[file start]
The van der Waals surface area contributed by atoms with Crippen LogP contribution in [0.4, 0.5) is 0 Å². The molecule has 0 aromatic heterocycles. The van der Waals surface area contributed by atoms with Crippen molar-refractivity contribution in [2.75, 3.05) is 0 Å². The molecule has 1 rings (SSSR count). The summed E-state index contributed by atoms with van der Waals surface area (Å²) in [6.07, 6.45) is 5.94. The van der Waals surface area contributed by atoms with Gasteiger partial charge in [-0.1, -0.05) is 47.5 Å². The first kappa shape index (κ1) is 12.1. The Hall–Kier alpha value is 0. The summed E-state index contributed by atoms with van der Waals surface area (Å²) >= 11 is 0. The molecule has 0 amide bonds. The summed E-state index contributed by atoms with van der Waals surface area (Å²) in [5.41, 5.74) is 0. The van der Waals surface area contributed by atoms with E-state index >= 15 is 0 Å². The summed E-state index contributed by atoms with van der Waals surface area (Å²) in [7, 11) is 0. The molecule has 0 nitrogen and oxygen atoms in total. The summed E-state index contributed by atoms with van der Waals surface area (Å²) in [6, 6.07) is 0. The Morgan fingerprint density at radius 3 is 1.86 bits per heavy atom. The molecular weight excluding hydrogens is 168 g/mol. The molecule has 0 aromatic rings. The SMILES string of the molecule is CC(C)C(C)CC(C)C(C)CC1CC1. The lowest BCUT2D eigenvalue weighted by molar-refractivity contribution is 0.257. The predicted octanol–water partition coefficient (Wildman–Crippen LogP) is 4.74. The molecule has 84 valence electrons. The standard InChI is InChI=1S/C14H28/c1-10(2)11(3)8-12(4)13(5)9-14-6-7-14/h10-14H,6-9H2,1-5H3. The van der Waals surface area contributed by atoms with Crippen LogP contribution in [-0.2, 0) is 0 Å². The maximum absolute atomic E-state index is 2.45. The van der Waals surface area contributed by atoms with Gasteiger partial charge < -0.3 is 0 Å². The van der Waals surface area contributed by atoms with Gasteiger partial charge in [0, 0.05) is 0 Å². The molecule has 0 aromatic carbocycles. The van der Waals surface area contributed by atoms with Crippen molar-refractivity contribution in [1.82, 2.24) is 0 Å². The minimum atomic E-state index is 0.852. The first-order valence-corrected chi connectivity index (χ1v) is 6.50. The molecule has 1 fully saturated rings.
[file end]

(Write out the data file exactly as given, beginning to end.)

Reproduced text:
The van der Waals surface area contributed by atoms with Crippen LogP contribution in [0.4, 0.5) is 0 Å². The molecule has 0 aromatic heterocycles. The van der Waals surface area contributed by atoms with Crippen molar-refractivity contribution in [2.75, 3.05) is 0 Å². The molecule has 1 rings (SSSR count). The summed E-state index contributed by atoms with van der Waals surface area (Å²) in [6.07, 6.45) is 5.94. The van der Waals surface area contributed by atoms with Gasteiger partial charge in [-0.1, -0.05) is 47.5 Å². The first kappa shape index (κ1) is 12.1. The Hall–Kier alpha value is 0. The summed E-state index contributed by atoms with van der Waals surface area (Å²) >= 11 is 0. The molecule has 0 amide bonds. The summed E-state index contributed by atoms with van der Waals surface area (Å²) in [5.41, 5.74) is 0. The van der Waals surface area contributed by atoms with E-state index >= 15 is 0 Å². The summed E-state index contributed by atoms with van der Waals surface area (Å²) in [7, 11) is 0. The molecule has 0 nitrogen and oxygen atoms in total. The summed E-state index contributed by atoms with van der Waals surface area (Å²) in [6, 6.07) is 0. The Morgan fingerprint density at radius 3 is 1.86 bits per heavy atom. The molecular weight excluding hydrogens is 168 g/mol. The molecule has 0 aromatic rings. The SMILES string of the molecule is CC(C)C(C)CC(C)C(C)CC1CC1. The lowest BCUT2D eigenvalue weighted by molar-refractivity contribution is 0.257. The predicted octanol–water partition coefficient (Wildman–Crippen LogP) is 4.74. The molecule has 84 valence electrons. The standard InChI is InChI=1S/C14H28/c1-10(2)11(3)8-12(4)13(5)9-14-6-7-14/h10-14H,6-9H2,1-5H3. The van der Waals surface area contributed by atoms with Crippen LogP contribution in [-0.2, 0) is 0 Å². The maximum absolute atomic E-state index is 2.45. The van der Waals surface area contributed by atoms with Gasteiger partial charge < -0.3 is 0 Å². The van der Waals surface area contributed by atoms with Gasteiger partial charge in [0, 0.05) is 0 Å². The molecule has 0 aromatic carbocycles. The van der Waals surface area contributed by atoms with Crippen molar-refractivity contribution in [1.82, 2.24) is 0 Å². The minimum atomic E-state index is 0.852. The first-order valence-corrected chi connectivity index (χ1v) is 6.50. The molecule has 1 fully saturated rings.